Mary Stuart Is A Mirror For Present-Day Politics

Mary Stuart, Almeida Theatre ★★★★★

Tiffany Pritchard
By Tiffany Pritchard Last edited 24 months ago

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Mary Stuart Is A Mirror For Present-Day Politics Mary Stuart, Almeida Theatre 5
Lia Williams and Juliet Stevenson in Mary Stuart at The Almeida. (c) Manuel Harlan.

Knowing the controversial story behind the death of Mary, Queen of Scots before seeing Almeida's superb production of Mary Stuart is unnecessary. You might as well be watching a behind-the-scenes guide to the political turbulence that has rocked British politics post-Brexit.

Originally written in 1800 by Friedrich Schiller — whose ideologies centred around 'aesthetic education' in times of political crisis — this modernised version takes it one step further than the German playwright (and previous versions — including Peter Oswald's 2005 rendition that starred Janet McTeer and Harriet Walter) by introducing a coin toss that determines which actress will play the imprisoned Mary, Queen of Scots (or Mary Stuart) and which will play England's reigning monarch, Queen Elizabeth I.

With only five weeks rehearsal time, no longer than other Almeida productions, Juliet Stevenson and Lia Williams learned both roles under the supervision of Almeida's Associate Director Robert Icke.

While this is the kind of gimmick you may see in a short Fringe concoction, it magnificently translates into this three-hour production. Once the coin lands, the production goes off like a firecracker, throwing an interchange of fast-paced, whodunnit-style scenes at the audience.

The immediacy gives added weight to nail-biting decisions that catholic Mary and her protestant-supporting cousin/captor Queen Elizabeth I must make in the pressures surrounding a death warrant that quite literally hangs over the head of the former leader of Scotland.  

Reminiscent of today's anything-can-happen political charades, we see secret out-of-council meetings, back-stabbing deals signed, and both women teased and then seduced by the all-male royal council.

Icke conjures up sharp, quick-witted and at times smouldering dialogue to pose the questions: is gender bias at the root of political turmoil, or does the problem lie in the obsessive need for humans to retain control?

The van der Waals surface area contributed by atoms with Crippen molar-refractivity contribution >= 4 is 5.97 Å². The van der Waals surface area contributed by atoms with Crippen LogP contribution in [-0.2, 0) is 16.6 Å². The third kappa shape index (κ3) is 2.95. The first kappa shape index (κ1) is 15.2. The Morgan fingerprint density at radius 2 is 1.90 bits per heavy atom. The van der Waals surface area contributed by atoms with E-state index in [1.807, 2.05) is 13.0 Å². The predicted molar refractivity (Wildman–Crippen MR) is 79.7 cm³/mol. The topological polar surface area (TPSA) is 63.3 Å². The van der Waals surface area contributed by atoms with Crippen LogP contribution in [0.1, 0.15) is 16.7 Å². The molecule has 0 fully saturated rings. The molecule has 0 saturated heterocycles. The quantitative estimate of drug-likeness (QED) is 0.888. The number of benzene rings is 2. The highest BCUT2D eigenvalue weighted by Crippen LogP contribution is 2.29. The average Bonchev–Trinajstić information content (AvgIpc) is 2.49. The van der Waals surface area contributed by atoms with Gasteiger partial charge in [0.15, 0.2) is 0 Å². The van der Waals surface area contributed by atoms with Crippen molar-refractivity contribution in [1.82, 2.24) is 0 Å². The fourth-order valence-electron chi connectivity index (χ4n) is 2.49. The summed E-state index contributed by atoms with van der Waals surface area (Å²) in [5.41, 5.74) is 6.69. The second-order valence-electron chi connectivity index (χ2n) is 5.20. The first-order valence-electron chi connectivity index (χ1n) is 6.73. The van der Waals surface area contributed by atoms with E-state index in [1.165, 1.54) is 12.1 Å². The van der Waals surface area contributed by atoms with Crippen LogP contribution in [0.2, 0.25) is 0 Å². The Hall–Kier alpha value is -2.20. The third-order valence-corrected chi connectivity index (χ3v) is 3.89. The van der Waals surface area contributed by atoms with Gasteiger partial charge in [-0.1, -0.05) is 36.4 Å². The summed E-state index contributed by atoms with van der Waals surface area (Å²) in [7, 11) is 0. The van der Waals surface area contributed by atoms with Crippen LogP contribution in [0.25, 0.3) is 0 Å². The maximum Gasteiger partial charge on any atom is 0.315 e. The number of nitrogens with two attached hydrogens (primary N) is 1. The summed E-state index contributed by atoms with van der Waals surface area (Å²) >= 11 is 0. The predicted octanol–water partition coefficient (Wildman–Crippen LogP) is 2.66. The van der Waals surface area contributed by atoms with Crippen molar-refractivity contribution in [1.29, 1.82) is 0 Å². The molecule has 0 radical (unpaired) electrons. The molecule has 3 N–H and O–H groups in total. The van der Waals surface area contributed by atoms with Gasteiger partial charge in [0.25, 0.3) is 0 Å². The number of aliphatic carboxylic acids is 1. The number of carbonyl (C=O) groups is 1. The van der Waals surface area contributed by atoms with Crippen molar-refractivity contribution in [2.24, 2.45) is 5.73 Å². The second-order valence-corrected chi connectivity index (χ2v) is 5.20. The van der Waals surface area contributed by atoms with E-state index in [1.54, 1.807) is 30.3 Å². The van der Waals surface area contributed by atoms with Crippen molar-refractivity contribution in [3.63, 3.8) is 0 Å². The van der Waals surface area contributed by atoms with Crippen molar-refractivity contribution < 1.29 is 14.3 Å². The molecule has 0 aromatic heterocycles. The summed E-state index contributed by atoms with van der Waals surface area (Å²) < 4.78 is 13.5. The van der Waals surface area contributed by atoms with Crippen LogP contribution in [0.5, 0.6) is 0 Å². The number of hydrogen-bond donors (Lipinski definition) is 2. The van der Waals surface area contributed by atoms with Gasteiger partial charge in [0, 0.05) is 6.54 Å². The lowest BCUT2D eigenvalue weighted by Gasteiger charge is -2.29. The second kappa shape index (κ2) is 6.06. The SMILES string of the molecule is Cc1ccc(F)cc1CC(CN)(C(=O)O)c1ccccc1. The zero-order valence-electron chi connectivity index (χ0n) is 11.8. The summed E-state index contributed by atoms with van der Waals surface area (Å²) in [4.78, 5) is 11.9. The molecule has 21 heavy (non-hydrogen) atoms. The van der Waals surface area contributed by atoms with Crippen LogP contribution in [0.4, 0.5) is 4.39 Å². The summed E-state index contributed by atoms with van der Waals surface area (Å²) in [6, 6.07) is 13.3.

While each actress embodies the real-life historical figures with utmost precision — in our case Williams as a feisty, wilful Mary and Stevenson as an impassioned, empathetic Queen — we're told it's worth seeing them in reversed roles, giving a completely different outlook on the dramatic showdown.

Lia Williams, John Light, Juliet Stevenson and cast in Mary Stuart. (c) Manuel Harlan.

The unsettling tension is enhanced with a meaty, and impressively diverse, ensemble cast, as well as a score from Paul Arditti that subtlety builds until singer Laura Marling brings things to a musical head with a transfixing tune which was created specially for the play.

Production and costume design are masterfully crafted by Hildegard Bechtler, who effectively overlaps scenes by way of a simple spinning stage. She also unconventionally fits the dual leads in smart suits, not unlike those worn by Theresa May.

Lia Williams and John Light in Mary Stuart. (c) Manuel Harlan.

Queen Elizabeth's final costume is both haunting and stunning, with Bechtler harking back to the traditional dress complete with corset and beautifully embroidered neck and wrist ruffs.

This show will get to you on a number of levels. But perhaps most mind-binding is the chilling, uncanny comparison of 16th century politics with today's current state of affairs. Where does that leave us in terms of  progression?

Mary Stuart continues at the Almeida until 21 January 2017. Tickets are £10 - £60. Londonist saw this on a complimentary ticket.

Last Updated 19 December 2016